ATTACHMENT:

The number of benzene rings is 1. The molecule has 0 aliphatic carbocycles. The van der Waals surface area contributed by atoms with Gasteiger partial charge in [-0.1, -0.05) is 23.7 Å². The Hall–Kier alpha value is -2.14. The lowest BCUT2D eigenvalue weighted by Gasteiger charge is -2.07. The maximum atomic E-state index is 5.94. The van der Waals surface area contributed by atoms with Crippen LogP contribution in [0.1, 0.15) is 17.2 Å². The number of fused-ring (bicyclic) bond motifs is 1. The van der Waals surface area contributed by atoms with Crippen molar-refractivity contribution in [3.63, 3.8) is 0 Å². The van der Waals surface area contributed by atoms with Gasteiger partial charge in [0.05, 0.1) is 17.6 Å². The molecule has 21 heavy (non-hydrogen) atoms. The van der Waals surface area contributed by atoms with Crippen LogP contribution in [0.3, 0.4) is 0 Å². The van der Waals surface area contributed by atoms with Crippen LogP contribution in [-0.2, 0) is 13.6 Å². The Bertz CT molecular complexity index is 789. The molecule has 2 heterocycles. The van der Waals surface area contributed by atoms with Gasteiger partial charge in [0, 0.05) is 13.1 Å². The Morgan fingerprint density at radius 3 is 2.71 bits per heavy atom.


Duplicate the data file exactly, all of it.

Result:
The number of benzene rings is 1. The molecule has 0 aliphatic carbocycles. The van der Waals surface area contributed by atoms with Gasteiger partial charge in [-0.1, -0.05) is 23.7 Å². The Hall–Kier alpha value is -2.14. The lowest BCUT2D eigenvalue weighted by Gasteiger charge is -2.07. The maximum atomic E-state index is 5.94. The van der Waals surface area contributed by atoms with Crippen LogP contribution in [0.1, 0.15) is 17.2 Å². The number of fused-ring (bicyclic) bond motifs is 1. The van der Waals surface area contributed by atoms with Crippen molar-refractivity contribution in [3.63, 3.8) is 0 Å². The van der Waals surface area contributed by atoms with Gasteiger partial charge in [0.05, 0.1) is 17.6 Å². The molecule has 21 heavy (non-hydrogen) atoms. The van der Waals surface area contributed by atoms with Crippen LogP contribution in [0.3, 0.4) is 0 Å². The van der Waals surface area contributed by atoms with Crippen LogP contribution in [-0.2, 0) is 13.6 Å². The Bertz CT molecular complexity index is 789. The molecule has 2 heterocycles. The van der Waals surface area contributed by atoms with Gasteiger partial charge in [0, 0.05) is 13.1 Å². The Morgan fingerprint density at radius 3 is 2.71 bits per heavy atom.